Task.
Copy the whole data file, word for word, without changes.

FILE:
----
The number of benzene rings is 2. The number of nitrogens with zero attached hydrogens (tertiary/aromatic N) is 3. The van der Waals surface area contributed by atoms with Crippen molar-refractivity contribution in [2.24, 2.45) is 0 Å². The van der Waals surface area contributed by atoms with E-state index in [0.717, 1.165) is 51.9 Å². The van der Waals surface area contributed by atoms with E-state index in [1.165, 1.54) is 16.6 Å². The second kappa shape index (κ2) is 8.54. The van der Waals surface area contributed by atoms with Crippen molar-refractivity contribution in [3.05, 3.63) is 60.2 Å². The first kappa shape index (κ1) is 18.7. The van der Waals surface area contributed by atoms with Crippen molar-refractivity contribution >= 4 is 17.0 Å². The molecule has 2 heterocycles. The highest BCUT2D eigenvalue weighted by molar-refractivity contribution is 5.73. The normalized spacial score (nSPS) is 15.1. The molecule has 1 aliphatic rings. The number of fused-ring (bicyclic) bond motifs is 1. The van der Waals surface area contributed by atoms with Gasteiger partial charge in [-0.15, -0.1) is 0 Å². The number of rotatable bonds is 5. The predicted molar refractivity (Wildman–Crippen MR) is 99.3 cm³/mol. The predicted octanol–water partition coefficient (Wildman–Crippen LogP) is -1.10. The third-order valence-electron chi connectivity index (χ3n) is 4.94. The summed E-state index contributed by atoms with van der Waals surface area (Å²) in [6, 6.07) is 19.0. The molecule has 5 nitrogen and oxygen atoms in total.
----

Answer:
The number of benzene rings is 2. The number of nitrogens with zero attached hydrogens (tertiary/aromatic N) is 3. The van der Waals surface area contributed by atoms with Crippen molar-refractivity contribution in [2.24, 2.45) is 0 Å². The van der Waals surface area contributed by atoms with E-state index in [0.717, 1.165) is 51.9 Å². The van der Waals surface area contributed by atoms with E-state index in [1.165, 1.54) is 16.6 Å². The second kappa shape index (κ2) is 8.54. The van der Waals surface area contributed by atoms with Crippen molar-refractivity contribution in [3.05, 3.63) is 60.2 Å². The first kappa shape index (κ1) is 18.7. The van der Waals surface area contributed by atoms with Crippen molar-refractivity contribution >= 4 is 17.0 Å². The molecule has 2 heterocycles. The highest BCUT2D eigenvalue weighted by molar-refractivity contribution is 5.73. The normalized spacial score (nSPS) is 15.1. The molecule has 1 aliphatic rings. The number of fused-ring (bicyclic) bond motifs is 1. The van der Waals surface area contributed by atoms with Gasteiger partial charge in [-0.15, -0.1) is 0 Å². The number of rotatable bonds is 5. The predicted molar refractivity (Wildman–Crippen MR) is 99.3 cm³/mol. The predicted octanol–water partition coefficient (Wildman–Crippen LogP) is -1.10. The third-order valence-electron chi connectivity index (χ3n) is 4.94. The summed E-state index contributed by atoms with van der Waals surface area (Å²) in [6, 6.07) is 19.0. The molecule has 5 nitrogen and oxygen atoms in total.